The midterm elections for 2018 are still months away. Yet a Trump-supporting super PAC is already digging up dirt on billionaire executives and Wall Street titans who could be potential opponents for President Donald Trump in the 2020 race for the White House.
Super PAC America Rising is gearing up for battle against potential candidates such as Dallas Mavericks owner Mark Cuban and former Starbucks executive chairman Howard Schultz, according to people familiar with the plan. Apple CEO Tim Cook, J.P. Morgan Chase CEO Jamie Dimon, Disney CEO Bob Iger and billionaire hedge-fund executive and Democratic donor Tom Steyer are also in its sights.
A person close to the PAC's leadership provided CNBC with examples of the types of issues it could exploit. To attack Cuban, the group could use the Mavericks’ being accused of failing to confront a hostile work environment alleged by multiple employees. In response to the accusations, Cuban, who was not accused, said in February he fired his longtime human resources vice president Buddy Pittman and hired a third party to handle any harassment complaints.
It could tie Cook to Hillary Clinton, noting he was on the Democratic presidential candidate’s shortlist to be vice president. Other plans include making a case against Schultz’s defense of same-sex marriage and highlighting Iger’s public spat with Sen. Bernie Sanders, I-Vt., over the minimum wage.
Cuban has said he would run as a Republican before he would as a Democrat, although he also said it was more likely he'd run as an independent. Schultz, likewise, has accused Democrats of lurching too far to the left. Beyond Cuban, it's not clear whether any of the business leaders in the group's sights are considering a run.
The focus on prospective candidates from the business world will be part of the PAC's larger effort to craft a message to persude voters that those running against Trump can’t be trusted and there is a deep divide on the direction of the Democratic Party and opposition against the president.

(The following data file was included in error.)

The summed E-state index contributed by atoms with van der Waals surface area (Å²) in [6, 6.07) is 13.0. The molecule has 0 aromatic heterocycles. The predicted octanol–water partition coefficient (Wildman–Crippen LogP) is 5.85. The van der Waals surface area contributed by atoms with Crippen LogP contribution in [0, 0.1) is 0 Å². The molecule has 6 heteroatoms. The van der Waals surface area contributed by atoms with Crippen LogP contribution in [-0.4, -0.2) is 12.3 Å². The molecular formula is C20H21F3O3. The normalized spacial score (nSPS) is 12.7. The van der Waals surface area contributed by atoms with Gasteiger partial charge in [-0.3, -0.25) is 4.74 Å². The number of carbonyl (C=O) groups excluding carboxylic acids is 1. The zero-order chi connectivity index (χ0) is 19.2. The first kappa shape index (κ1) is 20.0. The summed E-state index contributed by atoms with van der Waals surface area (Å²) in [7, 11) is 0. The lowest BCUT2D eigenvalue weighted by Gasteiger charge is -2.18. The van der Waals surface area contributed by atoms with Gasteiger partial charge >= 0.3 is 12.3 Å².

“These business executives are on our list of people we’re monitoring. We are expanding our tracking and we’ll be implementing the same rapid response system that we used against Hillary Clinton,” said Sarah Dolan, a spokeswoman for the PAC. “These CEOs have been more vocal on public policy than those in the past and we’ll be holding their positions accountable as they take steps to run.”
A spokesman for Dimon referred questions about a potential 2020 run to a recent CNBC interview where he said he has no intention of running for president. “Nothing has changed,” the spokesman added.
Cuban and representatives for Schultz, Cook, Iger and Steyer did not immediately return requests for comment.
The plan for America Rising's 2020 push has been communicated to the group’s extensive list of donors, according to a PAC official. That list includes Republican financiers such as John Childs, the chairman of private equity firm J.W. Childs Associates, and longtime GOP attorney C. Boyden Gray.
Childs, according to the nonpartisan Center for Responsive Politics, has contributed $100,000 to the PAC in the 2018 election cycle, while Gray has given up to $10,000.
Gray and Childs also have links to a host of other PACs, including Protect the House, a joint fundraising committee dedicated to defending House Republicans this year. They both gave $100,000 to the organization in June, Federal Election Committee records show.
For political strategists, the move by America Rising to start deep diving into these CEOs and other 2020 hopefuls, as Politico reported earlier, is the latest sign that Republicans are looking to head off any competition Trump may face, especially when it comes to the fundraising game. Political figures such as Sen. Kamala Harris, D-Calif.; Sen. Elizabeth Warren, D-Mass., and Sanders are getting most of the group's attention for now, Politico said.
“The great move is to get rid of the competition before the competition gets rid of you. The best way to do that is to create bad press on the internet and through cable news,” veteran political strategist Hank Sheinkopf said. “It is an absolute preventive measure. Get rid of those guys when you can and remove the possibility that Trump will be facing a guy with a lot of money. Kill them early but not with kindness,” he added.
There’s also the growing belief among some political operatives that the titans of the business community may decide not to run because of the public scrutiny that comes with becoming a candidate for president.
Many CEOs aren’t used to having attack ads hit the airwaves against them and are in the habit of hiding behind their companies to avoid the spotlight, Sheinkopf said.
Trump's approval rating remains underwater, according to a Real Clear Politics average of polling data. Yet, some surveys have shown an increase in voters' approval of the president's performance.
A new NBC-Wall Street Journal poll showed 45 percent of participants saying they approve of the commander in chief’s efforts compared with 44 percent in the last survey.